Title IX education should be more than just a required video

Gwen Henry | Cartoonist

By The Editorial Board

One American is sexually assaulted every 68 seconds, and on a college campus, the risk is heightened.

So, why is our only required student training a one-time online course on relationships, sexual misconduct, consent and bystander intervention — a course that, by the way, is wildly easy to skip through? Why do professors copy and paste the Title IX policy on their syllabi without a second thought or a class discussion? Why have we treated an issue that is pervasive and threatening with passivity?

According to the American Psychological Association, sexual assault makes up the greatest proportion (43%) of on-campus crime in the U.S. This translates to 26.4% of female undergraduate students and 6.8% of male undergraduate students experiencing sexual assault, according to the Rape, Abuse & Incest National Network.

At Baylor, there were a reported 22 cases of rape and eight cases of fondling in 2022. However, it is also important to note that reported cases are only a fraction of the sexual assaults that occur, as victims are often reluctant to report for a variety of reasons. Some may be confused as to whether what they experienced qualifies as sexual assault. Others don’t want people to know. Some are afraid they don’t have proof or will face retaliation. Others are uncertain of their options. All deserve help, and help is not simply reactive but actually proactive.

The college atmosphere can be incredibly dangerous for sexual assault, especially with parties and hook-up culture. This is precisely why the beginning of a new school year is coined “the red zone,” as the increased frequency of social gatherings often brings increased incidences of sexual assault. Such an environment necessitates special attention.

Of course, this isn’t a Baylor problem or a Waco problem or a Texas problem or a U.S. problem. This is a cultural problem. And the way to solve a cultural problem is through education.

Young adults need to understand consent. They need to know how to respond to rejection and accept no for an answer. They need to recognize that “being bad at social queues” is not an excuse for making someone feel unsafe.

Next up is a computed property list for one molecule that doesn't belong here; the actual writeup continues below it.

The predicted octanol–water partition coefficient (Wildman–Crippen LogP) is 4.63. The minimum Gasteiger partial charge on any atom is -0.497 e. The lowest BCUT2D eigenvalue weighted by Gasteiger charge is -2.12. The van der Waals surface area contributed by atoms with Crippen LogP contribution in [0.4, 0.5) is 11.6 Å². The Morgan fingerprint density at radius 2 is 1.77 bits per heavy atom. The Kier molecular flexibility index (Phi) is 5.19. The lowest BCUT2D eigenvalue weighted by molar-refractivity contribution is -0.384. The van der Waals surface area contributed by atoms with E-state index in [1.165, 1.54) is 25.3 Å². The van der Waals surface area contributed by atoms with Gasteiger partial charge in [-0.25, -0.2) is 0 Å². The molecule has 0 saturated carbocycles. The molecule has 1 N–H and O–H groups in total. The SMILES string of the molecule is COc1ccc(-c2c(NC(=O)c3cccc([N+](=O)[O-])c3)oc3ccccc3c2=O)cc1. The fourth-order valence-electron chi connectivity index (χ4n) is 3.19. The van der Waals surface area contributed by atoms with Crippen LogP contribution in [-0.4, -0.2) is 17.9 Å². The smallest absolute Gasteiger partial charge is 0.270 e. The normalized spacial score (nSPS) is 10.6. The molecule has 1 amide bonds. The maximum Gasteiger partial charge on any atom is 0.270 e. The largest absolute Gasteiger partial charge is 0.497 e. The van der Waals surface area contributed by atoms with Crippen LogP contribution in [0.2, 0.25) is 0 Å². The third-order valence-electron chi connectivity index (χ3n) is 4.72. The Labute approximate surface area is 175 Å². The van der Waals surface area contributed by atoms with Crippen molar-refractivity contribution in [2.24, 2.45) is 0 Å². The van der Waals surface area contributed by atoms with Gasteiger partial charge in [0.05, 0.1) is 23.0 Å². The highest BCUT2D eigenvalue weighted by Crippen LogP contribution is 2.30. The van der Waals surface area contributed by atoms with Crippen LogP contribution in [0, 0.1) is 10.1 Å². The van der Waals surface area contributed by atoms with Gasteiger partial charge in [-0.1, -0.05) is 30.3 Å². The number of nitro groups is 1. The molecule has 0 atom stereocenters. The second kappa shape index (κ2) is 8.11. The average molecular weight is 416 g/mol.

Young adults also need to understand their options if they experience sexual assault. They need to know how to report and where to report. They need to be aware that faculty, staff, instructors, teaching assistants and student workers with supervisory roles are mandatory reporters — and that the Counseling Center, the Health Center and the university chaplain are confidential resources.

Finally, young adults need to understand their duty if they witness sexual assault. They need to know how to report and where to report as well. They need to realize that “see something, say something” is more than just a clever catchphrase.

Baylor has made strides in its Title IX efforts since it first established a Title IX office in 2014. The problem isn’t resources. The problem is awareness and utilization of those resources.

As a university, we need to do a better job of facing the reality of campus sexual assault. Required student training should be more immersive than a one-time online course — maybe with guest speakers, tabling or interactive campaigns. Professors should take advantage of syllabus day as a chance to discuss Title IX resources with their classes. The Baylor community should give campus sexual assault the attention it deserves.

Consciously or not, we often prefer to ignore sexual assault. Perhaps we do it because it hasn’t affected someone in our immediate circle. Perhaps we do it because we wish it wasn’t an issue in the first place. Either way, it’s time to recognize that it exists and that, together, through education, we can bring about true cultural change.

Clarification: When referring to Title IX student training, The Editorial Board is referring to required student training.